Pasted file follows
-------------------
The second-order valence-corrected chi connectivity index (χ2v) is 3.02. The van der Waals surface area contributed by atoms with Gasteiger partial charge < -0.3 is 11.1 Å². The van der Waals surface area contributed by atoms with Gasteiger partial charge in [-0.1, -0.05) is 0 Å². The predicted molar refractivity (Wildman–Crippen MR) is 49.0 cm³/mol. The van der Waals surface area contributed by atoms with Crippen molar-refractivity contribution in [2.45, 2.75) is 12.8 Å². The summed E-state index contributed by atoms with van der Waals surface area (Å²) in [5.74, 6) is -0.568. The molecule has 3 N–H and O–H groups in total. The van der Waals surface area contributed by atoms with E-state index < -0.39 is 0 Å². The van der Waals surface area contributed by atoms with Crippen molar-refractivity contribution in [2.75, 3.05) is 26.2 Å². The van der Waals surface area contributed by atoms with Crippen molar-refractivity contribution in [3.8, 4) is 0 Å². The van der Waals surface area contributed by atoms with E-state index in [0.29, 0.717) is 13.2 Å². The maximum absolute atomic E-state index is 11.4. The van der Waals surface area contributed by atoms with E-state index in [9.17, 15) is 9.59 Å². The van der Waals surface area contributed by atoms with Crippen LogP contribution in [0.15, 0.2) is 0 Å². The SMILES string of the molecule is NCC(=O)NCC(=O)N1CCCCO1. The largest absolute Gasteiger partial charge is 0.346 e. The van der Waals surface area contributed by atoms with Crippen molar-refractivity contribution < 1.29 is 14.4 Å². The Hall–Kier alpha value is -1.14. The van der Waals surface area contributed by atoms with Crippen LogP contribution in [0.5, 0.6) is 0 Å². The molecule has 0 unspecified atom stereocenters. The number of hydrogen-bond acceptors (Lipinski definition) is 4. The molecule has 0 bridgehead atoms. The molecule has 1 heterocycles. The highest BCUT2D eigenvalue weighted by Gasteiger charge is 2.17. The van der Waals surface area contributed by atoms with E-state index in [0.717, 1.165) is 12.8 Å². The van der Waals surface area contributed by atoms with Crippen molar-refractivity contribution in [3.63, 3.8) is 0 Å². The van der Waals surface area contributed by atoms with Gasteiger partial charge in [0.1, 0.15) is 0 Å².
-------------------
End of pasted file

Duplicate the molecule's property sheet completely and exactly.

The second-order valence-corrected chi connectivity index (χ2v) is 3.02. The van der Waals surface area contributed by atoms with Gasteiger partial charge < -0.3 is 11.1 Å². The van der Waals surface area contributed by atoms with Gasteiger partial charge in [-0.1, -0.05) is 0 Å². The predicted molar refractivity (Wildman–Crippen MR) is 49.0 cm³/mol. The van der Waals surface area contributed by atoms with Crippen molar-refractivity contribution in [2.45, 2.75) is 12.8 Å². The summed E-state index contributed by atoms with van der Waals surface area (Å²) in [5.74, 6) is -0.568. The molecule has 3 N–H and O–H groups in total. The van der Waals surface area contributed by atoms with E-state index < -0.39 is 0 Å². The van der Waals surface area contributed by atoms with Crippen molar-refractivity contribution in [2.75, 3.05) is 26.2 Å². The van der Waals surface area contributed by atoms with Crippen molar-refractivity contribution in [3.8, 4) is 0 Å². The van der Waals surface area contributed by atoms with E-state index in [0.29, 0.717) is 13.2 Å². The maximum absolute atomic E-state index is 11.4. The van der Waals surface area contributed by atoms with E-state index in [9.17, 15) is 9.59 Å². The van der Waals surface area contributed by atoms with Crippen LogP contribution in [0.15, 0.2) is 0 Å². The SMILES string of the molecule is NCC(=O)NCC(=O)N1CCCCO1. The largest absolute Gasteiger partial charge is 0.346 e. The van der Waals surface area contributed by atoms with Crippen molar-refractivity contribution < 1.29 is 14.4 Å². The Hall–Kier alpha value is -1.14. The van der Waals surface area contributed by atoms with Crippen LogP contribution in [0.5, 0.6) is 0 Å². The molecule has 0 unspecified atom stereocenters. The number of hydrogen-bond acceptors (Lipinski definition) is 4. The molecule has 0 bridgehead atoms. The molecule has 1 heterocycles. The highest BCUT2D eigenvalue weighted by Gasteiger charge is 2.17. The van der Waals surface area contributed by atoms with E-state index in [0.717, 1.165) is 12.8 Å². The van der Waals surface area contributed by atoms with Crippen molar-refractivity contribution in [3.63, 3.8) is 0 Å². The van der Waals surface area contributed by atoms with Gasteiger partial charge in [0.1, 0.15) is 0 Å².